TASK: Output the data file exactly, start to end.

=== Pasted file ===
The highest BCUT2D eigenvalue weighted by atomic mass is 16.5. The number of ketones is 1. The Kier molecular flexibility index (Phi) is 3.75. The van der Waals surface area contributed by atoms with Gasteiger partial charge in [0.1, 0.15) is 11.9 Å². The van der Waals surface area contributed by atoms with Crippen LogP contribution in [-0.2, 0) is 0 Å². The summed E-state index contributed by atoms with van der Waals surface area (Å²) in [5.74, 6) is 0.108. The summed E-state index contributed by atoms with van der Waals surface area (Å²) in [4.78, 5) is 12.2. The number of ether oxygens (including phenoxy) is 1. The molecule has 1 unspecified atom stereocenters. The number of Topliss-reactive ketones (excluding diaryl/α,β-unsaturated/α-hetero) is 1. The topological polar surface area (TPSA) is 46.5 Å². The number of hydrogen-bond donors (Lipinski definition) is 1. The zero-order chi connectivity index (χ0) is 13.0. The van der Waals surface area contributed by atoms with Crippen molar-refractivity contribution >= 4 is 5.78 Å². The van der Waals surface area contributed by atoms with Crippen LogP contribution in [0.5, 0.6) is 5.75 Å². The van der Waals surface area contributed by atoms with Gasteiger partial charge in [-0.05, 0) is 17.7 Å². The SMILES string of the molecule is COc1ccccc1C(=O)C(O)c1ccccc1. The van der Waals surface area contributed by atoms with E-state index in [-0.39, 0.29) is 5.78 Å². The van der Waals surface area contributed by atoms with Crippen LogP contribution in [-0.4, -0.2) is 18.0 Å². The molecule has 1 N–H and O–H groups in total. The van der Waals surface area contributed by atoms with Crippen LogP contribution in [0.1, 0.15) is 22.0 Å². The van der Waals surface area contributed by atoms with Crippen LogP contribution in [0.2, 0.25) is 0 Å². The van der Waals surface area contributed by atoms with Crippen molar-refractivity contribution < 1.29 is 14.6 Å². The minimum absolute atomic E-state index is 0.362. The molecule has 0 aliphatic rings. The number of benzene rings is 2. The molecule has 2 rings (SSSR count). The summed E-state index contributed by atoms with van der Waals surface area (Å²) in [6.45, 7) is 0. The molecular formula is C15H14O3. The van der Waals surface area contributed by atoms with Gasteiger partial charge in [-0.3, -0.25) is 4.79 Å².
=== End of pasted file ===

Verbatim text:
The highest BCUT2D eigenvalue weighted by atomic mass is 16.5. The number of ketones is 1. The Kier molecular flexibility index (Phi) is 3.75. The van der Waals surface area contributed by atoms with Gasteiger partial charge in [0.1, 0.15) is 11.9 Å². The van der Waals surface area contributed by atoms with Crippen LogP contribution in [-0.2, 0) is 0 Å². The summed E-state index contributed by atoms with van der Waals surface area (Å²) in [5.74, 6) is 0.108. The summed E-state index contributed by atoms with van der Waals surface area (Å²) in [4.78, 5) is 12.2. The number of ether oxygens (including phenoxy) is 1. The molecule has 1 unspecified atom stereocenters. The number of Topliss-reactive ketones (excluding diaryl/α,β-unsaturated/α-hetero) is 1. The topological polar surface area (TPSA) is 46.5 Å². The number of hydrogen-bond donors (Lipinski definition) is 1. The zero-order chi connectivity index (χ0) is 13.0. The van der Waals surface area contributed by atoms with Crippen molar-refractivity contribution >= 4 is 5.78 Å². The van der Waals surface area contributed by atoms with Crippen LogP contribution in [0.5, 0.6) is 5.75 Å². The van der Waals surface area contributed by atoms with Gasteiger partial charge in [-0.05, 0) is 17.7 Å². The SMILES string of the molecule is COc1ccccc1C(=O)C(O)c1ccccc1. The van der Waals surface area contributed by atoms with E-state index in [-0.39, 0.29) is 5.78 Å². The van der Waals surface area contributed by atoms with Crippen LogP contribution in [-0.4, -0.2) is 18.0 Å². The molecule has 1 N–H and O–H groups in total. The van der Waals surface area contributed by atoms with Crippen LogP contribution in [0.1, 0.15) is 22.0 Å². The van der Waals surface area contributed by atoms with Crippen LogP contribution in [0.2, 0.25) is 0 Å². The van der Waals surface area contributed by atoms with Crippen molar-refractivity contribution < 1.29 is 14.6 Å². The minimum absolute atomic E-state index is 0.362. The molecule has 0 aliphatic rings. The number of benzene rings is 2. The molecule has 2 rings (SSSR count). The summed E-state index contributed by atoms with van der Waals surface area (Å²) in [6.45, 7) is 0. The molecular formula is C15H14O3. The van der Waals surface area contributed by atoms with Gasteiger partial charge in [-0.3, -0.25) is 4.79 Å².